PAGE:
Books, History Class, Short Fiction, Storytelling, Uncategorized, World War 2, Writer's Life

What if the Allies Lost? FATHERLAND by Robert Harris

“A close up of the Holocaust memorial in Berlin.” Photo by Ilse Orsel on Unsplash

History is full of “what ifs.” What if Hitler had not chosen to open an Eastern Front and attack Russia? What if the forces on the Philippines had been prepared after Pearl Harbor was attacked? What if the U.S. forces hadn’t been prepared at the Battle of Midway?

In this series of posts, I’ve been looking at books that blend speculative fiction and World War II. The first ones, Connie Willis’s Blackout and Alexa Kang’s Eternal Flame, both deal with time travel.

In his New York Times bestseller, author Robert Harris takes a different tack.

What if the Allies had lost the war?

What’s the Premise?

It’s 1964 in Berlin. The German Reich stretches over most of Europe. The countries that are not under direct control are satellite states—like Great Britain under King Edward and Queen Wallis.

War continues in the East against U.S.-backed Soviet guerillas, though the Berlin newspapers only cover victories, and terrible stories of the dead discovered from pogroms enacted in Soviet territories. Any German soldiers who are killed are returned to home soil on trains in the dead of night. Other trains took the local Jews away years ago. When asked, no one know where they were sent except “East.”

The Party controls almost everything and uses programs like Strength through Joy to forcibly remind its citizens that they are happy and committed.

“The Fox,” Xavier March, is a homicide investigator in the Kriminalpoliezei (the law enforcement branch that deals with violent crimes, under the auspices of the SS.) A retired U-boat captain, he has struggled to find his place after the war. As a divorcee and non-Party member who at times makes ‘comments’ about the way things are run, he has earned the ire of the more fervent Nazis. Still, his desire to know, to sniff out answers at any cost, make him an excellent investigator.

When March is called in to an investigation he was never meant to be part of—an unidentified body washed up on the lakeshore which is more than it seems—his curiosity leads him down a dangerous path. A path full of deadly enemies, with a secret at the end that could change the world.

My Thoughts

It seemed strange to have an SS man as a protagonist, (which was also acknowledged by one of the American characters in the book) but Harris did an excellent job with March’s character. March exudes this almost hopeless dedication to justice in a society which he knows is unjust. He eschews Party involvement, but still tries to use his place within the system to do some good. He wants to be a good father to his son but can’t find a way to break through the propaganda the child has been fed to make a connection. I found myself rooting for March, hoping that maybe, just maybe he could manage to win against the Nazi juggernaut.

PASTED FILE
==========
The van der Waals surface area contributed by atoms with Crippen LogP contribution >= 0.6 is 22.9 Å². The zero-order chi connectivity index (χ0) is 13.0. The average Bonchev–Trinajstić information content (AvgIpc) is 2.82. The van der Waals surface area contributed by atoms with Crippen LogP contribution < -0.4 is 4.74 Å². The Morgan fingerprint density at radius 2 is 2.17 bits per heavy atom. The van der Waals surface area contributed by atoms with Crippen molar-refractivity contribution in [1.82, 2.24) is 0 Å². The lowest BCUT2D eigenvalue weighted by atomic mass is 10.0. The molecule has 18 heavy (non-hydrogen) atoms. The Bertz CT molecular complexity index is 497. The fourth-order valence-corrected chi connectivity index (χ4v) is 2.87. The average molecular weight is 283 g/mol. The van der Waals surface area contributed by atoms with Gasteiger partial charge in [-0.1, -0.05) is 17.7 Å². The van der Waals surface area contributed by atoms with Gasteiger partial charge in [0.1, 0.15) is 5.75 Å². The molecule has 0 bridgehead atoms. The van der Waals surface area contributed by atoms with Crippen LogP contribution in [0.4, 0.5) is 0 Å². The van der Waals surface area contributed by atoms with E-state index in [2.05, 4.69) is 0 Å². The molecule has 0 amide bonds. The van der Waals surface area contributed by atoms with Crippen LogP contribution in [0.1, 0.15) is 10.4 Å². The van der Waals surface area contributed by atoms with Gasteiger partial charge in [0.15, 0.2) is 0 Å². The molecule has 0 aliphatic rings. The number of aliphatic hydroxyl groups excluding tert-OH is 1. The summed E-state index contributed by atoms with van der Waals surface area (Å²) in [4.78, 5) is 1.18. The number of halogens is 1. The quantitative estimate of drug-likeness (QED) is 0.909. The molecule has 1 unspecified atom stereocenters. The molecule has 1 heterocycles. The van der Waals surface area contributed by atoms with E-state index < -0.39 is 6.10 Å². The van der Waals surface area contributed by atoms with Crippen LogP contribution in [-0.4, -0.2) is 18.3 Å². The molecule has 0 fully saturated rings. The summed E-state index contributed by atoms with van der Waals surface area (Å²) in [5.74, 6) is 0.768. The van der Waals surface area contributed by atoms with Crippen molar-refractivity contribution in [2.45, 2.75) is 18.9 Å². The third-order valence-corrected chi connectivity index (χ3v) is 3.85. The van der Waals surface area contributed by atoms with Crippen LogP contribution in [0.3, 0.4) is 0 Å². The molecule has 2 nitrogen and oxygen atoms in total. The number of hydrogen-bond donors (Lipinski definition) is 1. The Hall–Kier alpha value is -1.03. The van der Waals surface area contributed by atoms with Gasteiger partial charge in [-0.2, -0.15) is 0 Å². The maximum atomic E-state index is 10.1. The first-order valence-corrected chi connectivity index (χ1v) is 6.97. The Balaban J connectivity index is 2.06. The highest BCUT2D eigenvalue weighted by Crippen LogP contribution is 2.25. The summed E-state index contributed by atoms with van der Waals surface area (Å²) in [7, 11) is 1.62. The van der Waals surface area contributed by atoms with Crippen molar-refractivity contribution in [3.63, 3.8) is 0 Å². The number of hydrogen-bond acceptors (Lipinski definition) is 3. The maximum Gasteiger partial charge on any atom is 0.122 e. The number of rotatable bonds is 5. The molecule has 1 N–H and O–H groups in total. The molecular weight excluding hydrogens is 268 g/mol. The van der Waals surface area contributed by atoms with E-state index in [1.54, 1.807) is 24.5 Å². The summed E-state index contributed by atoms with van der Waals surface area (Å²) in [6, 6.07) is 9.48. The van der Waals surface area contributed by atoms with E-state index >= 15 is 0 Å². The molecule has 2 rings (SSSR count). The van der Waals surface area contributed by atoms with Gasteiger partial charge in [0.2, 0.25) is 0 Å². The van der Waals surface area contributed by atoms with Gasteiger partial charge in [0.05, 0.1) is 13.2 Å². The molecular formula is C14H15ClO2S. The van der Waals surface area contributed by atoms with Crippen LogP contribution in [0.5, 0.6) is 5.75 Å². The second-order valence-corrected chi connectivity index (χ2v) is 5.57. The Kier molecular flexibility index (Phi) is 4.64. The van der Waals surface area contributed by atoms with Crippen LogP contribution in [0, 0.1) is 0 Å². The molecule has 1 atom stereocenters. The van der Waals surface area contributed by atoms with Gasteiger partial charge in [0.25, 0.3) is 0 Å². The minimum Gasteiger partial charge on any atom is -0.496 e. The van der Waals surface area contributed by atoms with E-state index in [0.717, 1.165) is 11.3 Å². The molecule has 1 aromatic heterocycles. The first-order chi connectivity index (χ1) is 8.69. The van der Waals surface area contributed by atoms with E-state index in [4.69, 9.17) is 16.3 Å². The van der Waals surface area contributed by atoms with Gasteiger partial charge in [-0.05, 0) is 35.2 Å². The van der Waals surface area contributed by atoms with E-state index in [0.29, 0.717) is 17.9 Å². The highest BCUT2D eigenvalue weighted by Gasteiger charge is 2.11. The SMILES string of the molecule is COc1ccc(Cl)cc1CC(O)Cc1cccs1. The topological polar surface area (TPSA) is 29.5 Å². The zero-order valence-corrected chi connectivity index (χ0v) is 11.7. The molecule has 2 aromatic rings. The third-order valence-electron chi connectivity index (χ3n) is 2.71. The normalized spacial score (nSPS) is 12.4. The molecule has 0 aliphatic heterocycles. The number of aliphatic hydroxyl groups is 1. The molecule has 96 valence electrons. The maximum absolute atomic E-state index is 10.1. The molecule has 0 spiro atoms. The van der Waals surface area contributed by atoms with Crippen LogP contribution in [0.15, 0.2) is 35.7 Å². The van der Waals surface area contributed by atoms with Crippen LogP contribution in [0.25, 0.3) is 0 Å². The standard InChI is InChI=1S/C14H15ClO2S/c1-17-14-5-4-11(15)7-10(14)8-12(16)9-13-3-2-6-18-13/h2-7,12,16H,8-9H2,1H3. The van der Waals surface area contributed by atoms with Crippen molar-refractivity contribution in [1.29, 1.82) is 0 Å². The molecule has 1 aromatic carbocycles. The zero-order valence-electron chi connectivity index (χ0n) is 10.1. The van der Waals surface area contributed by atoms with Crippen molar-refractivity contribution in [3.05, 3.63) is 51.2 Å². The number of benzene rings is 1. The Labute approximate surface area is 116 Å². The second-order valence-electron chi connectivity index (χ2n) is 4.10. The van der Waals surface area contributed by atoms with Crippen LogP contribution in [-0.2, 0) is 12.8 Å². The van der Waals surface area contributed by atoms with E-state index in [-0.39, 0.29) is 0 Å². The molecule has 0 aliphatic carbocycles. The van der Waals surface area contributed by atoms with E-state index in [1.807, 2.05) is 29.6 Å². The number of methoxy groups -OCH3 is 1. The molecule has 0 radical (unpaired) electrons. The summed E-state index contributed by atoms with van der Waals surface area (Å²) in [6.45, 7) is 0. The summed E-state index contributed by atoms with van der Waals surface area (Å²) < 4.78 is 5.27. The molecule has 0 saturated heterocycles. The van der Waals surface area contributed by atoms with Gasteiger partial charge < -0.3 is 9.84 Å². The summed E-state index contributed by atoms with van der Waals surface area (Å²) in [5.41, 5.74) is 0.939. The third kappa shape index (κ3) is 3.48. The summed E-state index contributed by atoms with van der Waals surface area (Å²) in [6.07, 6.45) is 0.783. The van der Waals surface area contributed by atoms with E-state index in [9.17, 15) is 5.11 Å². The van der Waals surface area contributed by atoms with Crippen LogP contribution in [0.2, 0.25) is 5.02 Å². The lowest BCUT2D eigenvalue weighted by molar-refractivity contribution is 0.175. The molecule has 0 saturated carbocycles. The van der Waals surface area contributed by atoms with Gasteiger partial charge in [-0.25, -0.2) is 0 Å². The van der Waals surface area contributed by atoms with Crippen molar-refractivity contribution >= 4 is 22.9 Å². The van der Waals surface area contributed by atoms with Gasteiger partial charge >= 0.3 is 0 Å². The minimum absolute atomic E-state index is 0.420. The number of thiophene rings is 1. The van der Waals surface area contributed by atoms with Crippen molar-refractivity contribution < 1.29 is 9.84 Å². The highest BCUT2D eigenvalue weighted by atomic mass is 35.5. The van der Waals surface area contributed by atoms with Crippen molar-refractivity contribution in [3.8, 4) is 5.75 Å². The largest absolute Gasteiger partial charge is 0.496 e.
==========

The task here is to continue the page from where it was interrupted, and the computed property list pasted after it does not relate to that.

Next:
Did he? Well, I won’t give any spoilers. I’ll just say that the book had enough twists and turns to keep me fully engaged, and that while it’s a grim read (be prepared for some language and violence) I wouldn’t call it bleak. If you like a good detective story with high stakes, Fatherland is a solid offering.

What about you, Readers? Have any of you checked out Fatherland or Harris’s other novels? Any thoughts to share? Have you read or watched any other ‘alternate histories’ that you enjoyed (or didn’t)?

Thanks for stopping by today!

The release of Swords and Maidens, an anthology in which I have my own piece of World War II speculative fiction featured, is only a month away! It’s currently up for Kindle pre-order. Click below to check it out.

12 thoughts on “What if the Allies Lost? FATHERLAND by Robert Harris”

  1. The Man in the High Castle series on Netflix portrays the USA under the divided control of the victors of WWII, Germany and Japan. The series is based on a book which I’ve not read.
    It was interesting to see how differently some Americans reacted; the collaborators and the rebels.

    Liked by 2 people

  2. Anne, you have peaked my interest. I have not read Fatherland yet, but I will now.

    The scary thing about the premise is that we are closer to the fascist reality today than in 1964. Hopefully it won’t be too depressing. I am trying to keep my attitude up after Jan 6, 2001.

    Liked by 1 person

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